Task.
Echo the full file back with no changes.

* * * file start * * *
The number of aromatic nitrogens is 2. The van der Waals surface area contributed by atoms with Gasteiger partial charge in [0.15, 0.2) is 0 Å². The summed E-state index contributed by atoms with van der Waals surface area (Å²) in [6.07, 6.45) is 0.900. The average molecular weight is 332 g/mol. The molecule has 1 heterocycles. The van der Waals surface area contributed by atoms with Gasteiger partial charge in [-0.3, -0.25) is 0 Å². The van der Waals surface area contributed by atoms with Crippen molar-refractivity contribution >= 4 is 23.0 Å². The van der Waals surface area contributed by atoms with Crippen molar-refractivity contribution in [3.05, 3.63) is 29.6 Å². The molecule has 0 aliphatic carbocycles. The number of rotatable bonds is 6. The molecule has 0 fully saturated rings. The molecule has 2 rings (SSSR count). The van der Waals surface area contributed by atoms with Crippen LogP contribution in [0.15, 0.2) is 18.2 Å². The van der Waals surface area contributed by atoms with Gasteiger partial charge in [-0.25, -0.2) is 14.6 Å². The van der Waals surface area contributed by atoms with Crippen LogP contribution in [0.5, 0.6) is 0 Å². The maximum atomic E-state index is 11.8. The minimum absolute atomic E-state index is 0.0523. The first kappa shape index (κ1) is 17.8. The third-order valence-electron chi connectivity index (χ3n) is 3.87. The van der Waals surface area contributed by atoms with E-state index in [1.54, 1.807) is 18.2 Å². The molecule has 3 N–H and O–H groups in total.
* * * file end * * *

The number of aromatic nitrogens is 2. The van der Waals surface area contributed by atoms with Gasteiger partial charge in [0.15, 0.2) is 0 Å². The summed E-state index contributed by atoms with van der Waals surface area (Å²) in [6.07, 6.45) is 0.900. The average molecular weight is 332 g/mol. The molecule has 1 heterocycles. The van der Waals surface area contributed by atoms with Gasteiger partial charge in [-0.3, -0.25) is 0 Å². The van der Waals surface area contributed by atoms with Crippen molar-refractivity contribution >= 4 is 23.0 Å². The van der Waals surface area contributed by atoms with Crippen molar-refractivity contribution in [3.05, 3.63) is 29.6 Å². The molecule has 0 aliphatic carbocycles. The number of rotatable bonds is 6. The molecule has 0 fully saturated rings. The molecule has 2 rings (SSSR count). The van der Waals surface area contributed by atoms with Crippen LogP contribution in [0.15, 0.2) is 18.2 Å². The van der Waals surface area contributed by atoms with Gasteiger partial charge in [-0.25, -0.2) is 14.6 Å². The van der Waals surface area contributed by atoms with Crippen LogP contribution in [0.5, 0.6) is 0 Å². The maximum atomic E-state index is 11.8. The minimum absolute atomic E-state index is 0.0523. The first kappa shape index (κ1) is 17.8. The third-order valence-electron chi connectivity index (χ3n) is 3.87. The van der Waals surface area contributed by atoms with E-state index in [1.54, 1.807) is 18.2 Å². The molecule has 3 N–H and O–H groups in total.